In this case, the only difference is you will be liable to pay the LTCG tax. And hence, you will have to deduct the TDS on the LTCG of the seller.
How Should an NRI Deduct TDS on Purchase of Property?
The deduction of TDS by either resident Indian or NRI depends on two things.
i) Residential Status of Seller
ii) Purchase Price of Property
i) Residential Status of Seller:
You have to deduct TDS regardless of the residential status of the seller. However, the way to calculate TDS differ for residential Indians from that of the NRIs sellers.
For NRI Seller: For the sale of property by NRIs, the TDS has to be deducted as per the TDS rate prescribed by the Income Tax Act, 1961. Of course, we have seen the complete detailed procedure in the section above.
For Residential Indian Seller: In case if the seller is residential Indian, the TDS rate and the complexity is less and simple. However, since the purchase price of the property solely decides on the TDS rate, we’ll move on to that factor.
ii) Purchase Price of Property
Less than ₹50 Lakhs:
If you are an NRI buying property worth less than ₹50 lakhs, you do not need to deduct any TDS from the purchase amount.
The Income Tax Act, 1961 allows TDS exemption for Indian sellers on sale of property worth less than ₹50 lakhs.
The registrar will also verify the same at the time of registration of property.
More than ₹50 Lakhs:
In case if the purchase price is greater than ₹50 lakhs, TDS has to be deducted at 20% of the total purchase price of the property.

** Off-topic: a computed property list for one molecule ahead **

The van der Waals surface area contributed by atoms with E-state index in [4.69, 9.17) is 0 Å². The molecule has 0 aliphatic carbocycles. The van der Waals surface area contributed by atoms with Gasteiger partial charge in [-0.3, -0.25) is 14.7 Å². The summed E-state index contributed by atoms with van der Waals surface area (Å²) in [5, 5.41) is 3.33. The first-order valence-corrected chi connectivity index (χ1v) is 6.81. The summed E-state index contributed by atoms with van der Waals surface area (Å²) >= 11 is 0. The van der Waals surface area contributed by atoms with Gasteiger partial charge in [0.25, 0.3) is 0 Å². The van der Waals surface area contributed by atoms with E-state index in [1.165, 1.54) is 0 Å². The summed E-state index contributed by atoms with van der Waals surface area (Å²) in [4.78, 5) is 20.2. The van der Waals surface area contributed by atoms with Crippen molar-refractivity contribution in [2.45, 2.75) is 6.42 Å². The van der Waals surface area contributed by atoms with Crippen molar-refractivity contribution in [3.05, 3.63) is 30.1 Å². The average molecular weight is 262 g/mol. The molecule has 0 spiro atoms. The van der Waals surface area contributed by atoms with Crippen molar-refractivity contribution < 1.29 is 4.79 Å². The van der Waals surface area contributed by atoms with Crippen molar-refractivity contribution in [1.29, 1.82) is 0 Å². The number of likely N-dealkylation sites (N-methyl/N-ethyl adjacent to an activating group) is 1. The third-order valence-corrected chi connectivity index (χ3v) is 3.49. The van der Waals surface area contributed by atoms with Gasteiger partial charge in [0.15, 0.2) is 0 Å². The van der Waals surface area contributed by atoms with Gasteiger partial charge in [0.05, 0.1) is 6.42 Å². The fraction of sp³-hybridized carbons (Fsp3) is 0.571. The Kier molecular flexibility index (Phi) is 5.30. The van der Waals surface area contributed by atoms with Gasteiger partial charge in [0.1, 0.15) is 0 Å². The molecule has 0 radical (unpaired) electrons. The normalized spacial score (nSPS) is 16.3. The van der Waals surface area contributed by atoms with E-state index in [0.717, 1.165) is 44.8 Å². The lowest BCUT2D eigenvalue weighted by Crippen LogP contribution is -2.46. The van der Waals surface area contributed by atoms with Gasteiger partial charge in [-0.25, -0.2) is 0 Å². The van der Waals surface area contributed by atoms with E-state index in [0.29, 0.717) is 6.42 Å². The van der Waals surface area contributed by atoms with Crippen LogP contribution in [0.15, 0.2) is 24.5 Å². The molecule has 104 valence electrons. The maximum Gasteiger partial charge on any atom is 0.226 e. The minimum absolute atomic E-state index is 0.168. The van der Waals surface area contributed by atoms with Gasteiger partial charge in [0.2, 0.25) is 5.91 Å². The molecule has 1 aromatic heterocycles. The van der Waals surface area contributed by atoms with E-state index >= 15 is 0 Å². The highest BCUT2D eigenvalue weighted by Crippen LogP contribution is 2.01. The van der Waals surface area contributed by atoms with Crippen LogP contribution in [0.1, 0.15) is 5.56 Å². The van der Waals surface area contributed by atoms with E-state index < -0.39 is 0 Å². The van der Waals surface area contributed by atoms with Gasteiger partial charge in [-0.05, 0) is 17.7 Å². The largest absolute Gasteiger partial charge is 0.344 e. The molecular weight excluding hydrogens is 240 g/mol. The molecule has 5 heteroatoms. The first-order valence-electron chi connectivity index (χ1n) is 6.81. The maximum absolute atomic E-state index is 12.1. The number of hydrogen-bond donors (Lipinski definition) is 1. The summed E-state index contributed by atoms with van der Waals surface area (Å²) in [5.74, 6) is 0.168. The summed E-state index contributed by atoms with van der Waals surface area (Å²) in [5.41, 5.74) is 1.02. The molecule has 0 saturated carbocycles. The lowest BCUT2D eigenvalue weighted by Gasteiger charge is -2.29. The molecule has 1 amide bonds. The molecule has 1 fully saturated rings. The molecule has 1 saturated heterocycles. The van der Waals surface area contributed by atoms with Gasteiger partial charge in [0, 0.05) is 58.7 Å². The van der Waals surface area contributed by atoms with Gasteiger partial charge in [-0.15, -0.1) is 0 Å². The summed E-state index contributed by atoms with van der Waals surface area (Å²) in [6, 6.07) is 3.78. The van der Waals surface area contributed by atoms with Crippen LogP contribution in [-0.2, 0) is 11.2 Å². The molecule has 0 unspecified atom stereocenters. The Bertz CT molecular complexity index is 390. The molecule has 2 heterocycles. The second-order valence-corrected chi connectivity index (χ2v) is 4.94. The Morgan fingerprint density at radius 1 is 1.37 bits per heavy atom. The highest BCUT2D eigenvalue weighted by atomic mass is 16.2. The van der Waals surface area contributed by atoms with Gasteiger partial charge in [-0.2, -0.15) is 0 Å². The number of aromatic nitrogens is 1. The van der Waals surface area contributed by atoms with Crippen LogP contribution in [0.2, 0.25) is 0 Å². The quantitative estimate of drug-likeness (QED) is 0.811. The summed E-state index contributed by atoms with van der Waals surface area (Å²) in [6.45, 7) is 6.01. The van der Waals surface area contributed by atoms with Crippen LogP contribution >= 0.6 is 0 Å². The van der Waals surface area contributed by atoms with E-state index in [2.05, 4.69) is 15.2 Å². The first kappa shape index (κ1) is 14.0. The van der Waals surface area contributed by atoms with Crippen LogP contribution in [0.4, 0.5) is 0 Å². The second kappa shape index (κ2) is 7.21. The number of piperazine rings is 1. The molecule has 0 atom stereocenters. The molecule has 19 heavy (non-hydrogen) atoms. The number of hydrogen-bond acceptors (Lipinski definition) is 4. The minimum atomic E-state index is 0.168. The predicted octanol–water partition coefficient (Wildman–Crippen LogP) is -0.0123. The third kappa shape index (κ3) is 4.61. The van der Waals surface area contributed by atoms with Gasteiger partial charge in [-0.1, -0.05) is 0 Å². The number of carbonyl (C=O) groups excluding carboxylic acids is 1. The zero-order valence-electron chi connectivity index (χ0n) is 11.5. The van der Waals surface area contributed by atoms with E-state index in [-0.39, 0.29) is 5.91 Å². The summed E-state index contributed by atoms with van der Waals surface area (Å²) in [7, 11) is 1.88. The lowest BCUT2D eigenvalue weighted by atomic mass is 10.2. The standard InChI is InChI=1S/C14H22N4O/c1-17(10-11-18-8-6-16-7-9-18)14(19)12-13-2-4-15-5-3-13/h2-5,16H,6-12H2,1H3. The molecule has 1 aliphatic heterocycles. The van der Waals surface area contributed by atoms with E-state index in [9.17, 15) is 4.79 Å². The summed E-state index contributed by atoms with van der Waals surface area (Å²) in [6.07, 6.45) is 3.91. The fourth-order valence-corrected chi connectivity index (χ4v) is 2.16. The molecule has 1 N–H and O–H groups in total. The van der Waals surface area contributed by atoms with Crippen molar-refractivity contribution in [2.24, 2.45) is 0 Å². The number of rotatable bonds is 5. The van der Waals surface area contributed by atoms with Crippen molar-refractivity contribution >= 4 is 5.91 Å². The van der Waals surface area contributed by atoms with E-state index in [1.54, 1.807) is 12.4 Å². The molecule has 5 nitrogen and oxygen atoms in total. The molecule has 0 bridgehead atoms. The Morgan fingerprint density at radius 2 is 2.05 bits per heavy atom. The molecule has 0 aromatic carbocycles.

For example: If the purchase price is ₹60 lakhs and the seller is an Indian resident, you should deduct TDS @ 20% of ₹60 lakhs.
Assuming the seller did not provide the PAN, you will need to deduct ₹12 lakhs as TDS for the said property, and pay it to the Income Tax Dept.
1% TDS: However, if the seller provides PAN, you are entitled to deduct only 1% of the purchase price as TDS. And pay the same to the Income Tax Dept.
See the table below for TDS rates on Indian seller of property.
|Particulars||BTDS % on Property Purchase Price|
|Below ₹50 lakhs||Above ₹50 lakhs|
|PAN provided||Nil TDS||1%|
|PAN not provided||Nil TDS||20%|
Note: For any TDS rate, be it 20% or 1%, you are required to pay the TDS amount to the Income Tax Dept. within 30 days from the end of month of the registration.
After reading the procedure involving the TDS on sale of property by NRI, do you still think TDS calculation is complex?
Be it TDS deduction or TDS calculation, they are not as difficult as they are portrayed. They never were. If you are an NRI seller, discuss with your buyer regarding the TDS beforehand. And get the appropriate TDS certificate from the Income Tax Officer in time.
Because, it is much easier to do it right the first time than to make mistakes and try to fix them.
If you have any more specific questions, feel free to ask me in the comments section. If you find this article helpful, please share it to your other NRI friends and family.